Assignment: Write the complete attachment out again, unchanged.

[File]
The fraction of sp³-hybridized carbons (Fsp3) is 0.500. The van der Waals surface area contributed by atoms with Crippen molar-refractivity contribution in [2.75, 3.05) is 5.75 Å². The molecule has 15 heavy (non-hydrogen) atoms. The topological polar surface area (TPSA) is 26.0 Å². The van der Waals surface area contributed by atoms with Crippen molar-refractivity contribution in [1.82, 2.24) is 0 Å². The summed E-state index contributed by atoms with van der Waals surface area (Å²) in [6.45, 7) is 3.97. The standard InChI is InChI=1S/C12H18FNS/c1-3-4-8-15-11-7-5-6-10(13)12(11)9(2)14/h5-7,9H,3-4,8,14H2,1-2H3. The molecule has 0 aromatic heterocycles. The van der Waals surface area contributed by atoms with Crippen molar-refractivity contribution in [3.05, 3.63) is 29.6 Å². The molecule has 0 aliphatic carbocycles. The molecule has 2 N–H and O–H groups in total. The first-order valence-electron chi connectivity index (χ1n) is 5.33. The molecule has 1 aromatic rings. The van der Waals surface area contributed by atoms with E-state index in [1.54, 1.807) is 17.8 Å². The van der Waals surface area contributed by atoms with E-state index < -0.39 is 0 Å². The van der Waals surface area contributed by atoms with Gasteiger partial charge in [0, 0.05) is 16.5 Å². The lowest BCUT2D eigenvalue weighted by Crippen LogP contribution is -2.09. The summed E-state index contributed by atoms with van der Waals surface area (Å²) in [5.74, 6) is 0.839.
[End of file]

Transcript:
The fraction of sp³-hybridized carbons (Fsp3) is 0.500. The van der Waals surface area contributed by atoms with Crippen molar-refractivity contribution in [2.75, 3.05) is 5.75 Å². The molecule has 15 heavy (non-hydrogen) atoms. The topological polar surface area (TPSA) is 26.0 Å². The van der Waals surface area contributed by atoms with Crippen molar-refractivity contribution in [1.82, 2.24) is 0 Å². The summed E-state index contributed by atoms with van der Waals surface area (Å²) in [6.45, 7) is 3.97. The standard InChI is InChI=1S/C12H18FNS/c1-3-4-8-15-11-7-5-6-10(13)12(11)9(2)14/h5-7,9H,3-4,8,14H2,1-2H3. The molecule has 0 aromatic heterocycles. The van der Waals surface area contributed by atoms with Crippen molar-refractivity contribution in [3.05, 3.63) is 29.6 Å². The molecule has 0 aliphatic carbocycles. The molecule has 2 N–H and O–H groups in total. The first-order valence-electron chi connectivity index (χ1n) is 5.33. The molecule has 1 aromatic rings. The van der Waals surface area contributed by atoms with E-state index in [1.54, 1.807) is 17.8 Å². The van der Waals surface area contributed by atoms with E-state index < -0.39 is 0 Å². The van der Waals surface area contributed by atoms with Gasteiger partial charge in [0, 0.05) is 16.5 Å². The lowest BCUT2D eigenvalue weighted by Crippen LogP contribution is -2.09. The summed E-state index contributed by atoms with van der Waals surface area (Å²) in [5.74, 6) is 0.839.